Designed by the world-renowned firm Diller Scofidio + Renfro (known for such projects as New York City’s elevated High Line park, The Broad Museum in Los Angeles, and the Institute of Contemporary Art, Boston), the new BAM/PFA integrates a 48,000-square-foot Art Deco–style building, formerly the UC Berkeley printing plant, with a 35,000-square-foot new structure. The new building will total 83,000 square feet, with 25,000 square feet of gallery space. The $112 million project has been funded through a philanthropic capital campaign and private sources.
The new building will merge old and new into a dynamic and versatile home for BAM/PFA’s offices, collections, programs, and other amenities. In keeping with the institution’s sustainable practices, the adaptive reuse of an existing University building will provide a modernized home for BAM/PFA. The new design incorporates and echoes many elements of the original building. The printing plant’s distinctive north-facing sawtooth roof has been preserved, which will allow filtered natural light into many of the ground-floor galleries.
The new structure, a stainless steel–clad curvilinear volume, carries into the twenty-first century the streamlined Deco style of the 1939 printing plant. This distinctive form extends from the theater volume at the northeast corner to the cafe, which dramatically cantilevers above the main entrance on Center Street. BAM/PFA visitors will enjoy two film theaters (with 232 seats and 33 seats, respectively), a performance forum, cafe, four study centers for art and film, a reading room, an art-making lab, and various creatively designed gathering areas. Rinder notes: “The new BAM/PFA combines serene spaces for viewing art and film with public areas that will inspire audiences with their fresh, imaginative design and versatility.”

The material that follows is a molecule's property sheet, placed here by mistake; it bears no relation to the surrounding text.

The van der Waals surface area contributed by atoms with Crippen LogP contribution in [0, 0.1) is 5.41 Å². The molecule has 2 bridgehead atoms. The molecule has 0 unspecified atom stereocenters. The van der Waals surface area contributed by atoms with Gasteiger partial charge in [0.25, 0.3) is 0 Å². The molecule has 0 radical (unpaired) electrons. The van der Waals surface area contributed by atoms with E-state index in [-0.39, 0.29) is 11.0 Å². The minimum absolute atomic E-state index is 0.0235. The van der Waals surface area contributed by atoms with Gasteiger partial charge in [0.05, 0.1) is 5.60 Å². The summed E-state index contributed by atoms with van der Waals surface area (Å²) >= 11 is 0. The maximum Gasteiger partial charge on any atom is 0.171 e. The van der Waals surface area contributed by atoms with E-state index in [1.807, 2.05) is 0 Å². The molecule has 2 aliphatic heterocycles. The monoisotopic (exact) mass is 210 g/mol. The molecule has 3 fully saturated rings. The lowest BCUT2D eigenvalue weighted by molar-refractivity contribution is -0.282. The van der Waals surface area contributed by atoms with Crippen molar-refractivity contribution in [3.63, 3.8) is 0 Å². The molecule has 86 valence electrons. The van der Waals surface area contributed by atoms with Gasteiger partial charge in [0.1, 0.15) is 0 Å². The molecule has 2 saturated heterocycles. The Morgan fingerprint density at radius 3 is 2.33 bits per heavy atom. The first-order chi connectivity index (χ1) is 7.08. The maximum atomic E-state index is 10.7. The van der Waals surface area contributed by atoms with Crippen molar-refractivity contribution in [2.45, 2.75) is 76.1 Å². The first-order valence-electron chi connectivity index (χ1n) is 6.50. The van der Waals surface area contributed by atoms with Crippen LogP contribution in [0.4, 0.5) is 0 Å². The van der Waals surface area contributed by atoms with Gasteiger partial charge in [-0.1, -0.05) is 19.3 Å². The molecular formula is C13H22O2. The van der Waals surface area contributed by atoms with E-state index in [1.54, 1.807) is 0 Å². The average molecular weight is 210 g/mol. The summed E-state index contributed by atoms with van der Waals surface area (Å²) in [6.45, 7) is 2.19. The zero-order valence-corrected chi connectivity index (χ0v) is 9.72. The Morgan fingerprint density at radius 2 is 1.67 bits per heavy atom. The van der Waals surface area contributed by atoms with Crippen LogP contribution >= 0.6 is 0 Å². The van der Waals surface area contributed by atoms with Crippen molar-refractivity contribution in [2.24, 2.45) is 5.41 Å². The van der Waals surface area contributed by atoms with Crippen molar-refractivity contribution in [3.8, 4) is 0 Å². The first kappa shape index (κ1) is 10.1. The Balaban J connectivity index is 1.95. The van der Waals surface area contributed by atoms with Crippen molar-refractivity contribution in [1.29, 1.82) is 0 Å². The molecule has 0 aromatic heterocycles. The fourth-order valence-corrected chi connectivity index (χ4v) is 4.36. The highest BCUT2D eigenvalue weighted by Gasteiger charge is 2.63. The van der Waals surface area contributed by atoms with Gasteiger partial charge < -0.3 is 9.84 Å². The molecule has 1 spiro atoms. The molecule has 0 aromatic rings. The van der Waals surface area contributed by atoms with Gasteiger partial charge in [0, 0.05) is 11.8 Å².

Diller Scofidio + Renfro was selected for the project because of the firm’s previous experience with adaptive reuse of historical structures and new museum design, as well as its ability to adhere to strict cost guidelines. Their design supports BAM/PFA’s mission and enhances the institution’s ability to provide the community with exceptional art and film experiences. “The new home for BAM/PFA,” states Renfro, “will leverage its location between downtown Berkeley and the UC campus by providing unprecedented visual and physical access to its programs for both visitors and casual passersby. BAM/PFA will become a new social and cultural hub for the entire region.”
BAM/PFA will be a new anchor for Berkeley’s downtown arts district with screenings of some four hundred films and presentations of up to twenty art exhibitions annually, as well as an extensive schedule of public programs and performances. The versatile galleries will accommodate a range of artwork and the theaters will be equipped with state-of-the-art projection, sound, and acoustics. The new building will further accentuate the institution’s role as both the visual arts center of the University as well as a destination for all art and film lovers—students, local residents, and visitors from around the globe.